Getting bees to buzz off
In our case, a bee from a hive on an exterior wall came inside through an air vent. It was dispatched with a claims file! Then the bee’s buddies decided to swarm in too.
A few brave staff members dealt with the invaders with rolled up newspapers and other makeshift weapons until the exterminator arrived.
In a residential rental situation, pest removal is usually the landlord’s responsibility – but who do you call?
It depends whether the bees are in a swarm or a hive – and their location on the property.
Pest removal companies are the obvious choice, with fees reported by landlords online in the order of $150-250.
Sometimes, a better alternative is to call a beekeeper. They typically charge lower fees – or, occasionally, no fee – and keep the bees alive to produce honey instead of killing them.
The lower fees are particularly important because landlord insurance excludes damage caused by insects, rodents or other wildlife. To find beekeepers in your state, see our guide below.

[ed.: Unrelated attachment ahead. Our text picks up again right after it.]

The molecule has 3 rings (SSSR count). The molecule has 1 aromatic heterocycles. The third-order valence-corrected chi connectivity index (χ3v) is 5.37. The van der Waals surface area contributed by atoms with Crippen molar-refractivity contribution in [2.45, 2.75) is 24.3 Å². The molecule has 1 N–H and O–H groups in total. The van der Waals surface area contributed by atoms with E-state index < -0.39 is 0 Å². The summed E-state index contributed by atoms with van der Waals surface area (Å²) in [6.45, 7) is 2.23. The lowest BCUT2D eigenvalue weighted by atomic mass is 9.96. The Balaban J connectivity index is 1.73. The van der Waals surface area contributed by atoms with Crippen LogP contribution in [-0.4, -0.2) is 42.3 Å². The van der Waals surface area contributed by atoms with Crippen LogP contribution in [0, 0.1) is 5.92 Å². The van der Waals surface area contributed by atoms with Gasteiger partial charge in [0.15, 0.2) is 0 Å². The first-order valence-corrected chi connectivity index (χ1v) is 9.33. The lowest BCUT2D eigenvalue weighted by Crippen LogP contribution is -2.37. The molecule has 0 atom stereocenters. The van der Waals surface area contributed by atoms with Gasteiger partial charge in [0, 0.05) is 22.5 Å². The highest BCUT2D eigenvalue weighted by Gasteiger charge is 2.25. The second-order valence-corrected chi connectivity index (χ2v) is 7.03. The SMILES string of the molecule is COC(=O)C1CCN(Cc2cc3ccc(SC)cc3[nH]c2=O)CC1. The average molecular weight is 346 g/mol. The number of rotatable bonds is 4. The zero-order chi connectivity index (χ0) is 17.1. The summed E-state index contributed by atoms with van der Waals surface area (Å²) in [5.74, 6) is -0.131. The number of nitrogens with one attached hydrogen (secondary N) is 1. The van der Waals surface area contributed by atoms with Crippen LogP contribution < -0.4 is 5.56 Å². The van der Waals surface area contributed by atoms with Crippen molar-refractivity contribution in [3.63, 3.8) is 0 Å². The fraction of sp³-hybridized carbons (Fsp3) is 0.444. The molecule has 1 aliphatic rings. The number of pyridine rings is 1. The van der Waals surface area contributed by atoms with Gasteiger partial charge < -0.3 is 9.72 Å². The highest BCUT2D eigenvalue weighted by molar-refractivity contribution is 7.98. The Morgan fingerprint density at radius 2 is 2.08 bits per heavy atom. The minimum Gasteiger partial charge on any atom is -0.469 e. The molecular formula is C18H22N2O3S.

Beekeepers can almost always move swarms or easily-accessible hives – however a pest controller is your best bet if a hive is difficult to access.
Bee hives can contain anything between 5000 and 100,000 bees and are typically found in sheltered, enclosed spaces like attics, between wall studs, meter boxes, chimneys and compost bins.
When a bee population grows too big for the hive, bees swarm off to establish another colony. A swarm will gather in a tight ball of bees on a warm spot such as a tree or fence.